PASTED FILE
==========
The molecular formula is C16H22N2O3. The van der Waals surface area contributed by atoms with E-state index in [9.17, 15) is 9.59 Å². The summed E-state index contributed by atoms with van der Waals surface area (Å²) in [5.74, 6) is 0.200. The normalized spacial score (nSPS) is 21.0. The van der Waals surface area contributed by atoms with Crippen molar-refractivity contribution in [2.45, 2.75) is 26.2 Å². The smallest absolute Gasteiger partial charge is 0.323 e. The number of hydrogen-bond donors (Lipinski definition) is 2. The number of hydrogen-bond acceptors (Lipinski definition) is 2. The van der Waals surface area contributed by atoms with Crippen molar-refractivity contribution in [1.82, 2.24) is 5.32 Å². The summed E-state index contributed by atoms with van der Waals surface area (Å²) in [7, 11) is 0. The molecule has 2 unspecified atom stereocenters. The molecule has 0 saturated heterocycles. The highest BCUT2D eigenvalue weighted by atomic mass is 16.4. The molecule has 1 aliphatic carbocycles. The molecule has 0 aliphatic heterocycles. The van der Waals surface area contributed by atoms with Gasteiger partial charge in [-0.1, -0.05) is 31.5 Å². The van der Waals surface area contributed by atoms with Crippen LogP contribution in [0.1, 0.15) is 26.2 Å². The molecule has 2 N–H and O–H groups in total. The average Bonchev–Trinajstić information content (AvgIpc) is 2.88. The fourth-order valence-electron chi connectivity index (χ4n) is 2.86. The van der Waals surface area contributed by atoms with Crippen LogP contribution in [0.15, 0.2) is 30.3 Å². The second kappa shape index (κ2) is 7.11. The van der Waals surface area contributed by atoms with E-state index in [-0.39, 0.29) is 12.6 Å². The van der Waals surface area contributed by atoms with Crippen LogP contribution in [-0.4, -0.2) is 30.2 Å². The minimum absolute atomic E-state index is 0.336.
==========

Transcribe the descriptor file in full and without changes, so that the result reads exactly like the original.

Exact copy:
The molecular formula is C16H22N2O3. The van der Waals surface area contributed by atoms with E-state index in [9.17, 15) is 9.59 Å². The summed E-state index contributed by atoms with van der Waals surface area (Å²) in [5.74, 6) is 0.200. The normalized spacial score (nSPS) is 21.0. The van der Waals surface area contributed by atoms with Crippen molar-refractivity contribution in [2.45, 2.75) is 26.2 Å². The smallest absolute Gasteiger partial charge is 0.323 e. The number of hydrogen-bond donors (Lipinski definition) is 2. The number of hydrogen-bond acceptors (Lipinski definition) is 2. The van der Waals surface area contributed by atoms with Crippen molar-refractivity contribution in [1.82, 2.24) is 5.32 Å². The summed E-state index contributed by atoms with van der Waals surface area (Å²) in [7, 11) is 0. The molecule has 2 unspecified atom stereocenters. The molecule has 0 saturated heterocycles. The highest BCUT2D eigenvalue weighted by atomic mass is 16.4. The molecule has 1 aliphatic carbocycles. The molecule has 0 aliphatic heterocycles. The van der Waals surface area contributed by atoms with Gasteiger partial charge in [-0.1, -0.05) is 31.5 Å². The van der Waals surface area contributed by atoms with Crippen LogP contribution in [0.1, 0.15) is 26.2 Å². The molecule has 2 N–H and O–H groups in total. The average Bonchev–Trinajstić information content (AvgIpc) is 2.88. The fourth-order valence-electron chi connectivity index (χ4n) is 2.86. The van der Waals surface area contributed by atoms with Crippen LogP contribution in [0.15, 0.2) is 30.3 Å². The second kappa shape index (κ2) is 7.11. The van der Waals surface area contributed by atoms with E-state index in [-0.39, 0.29) is 12.6 Å². The van der Waals surface area contributed by atoms with Crippen LogP contribution in [-0.4, -0.2) is 30.2 Å². The minimum absolute atomic E-state index is 0.336.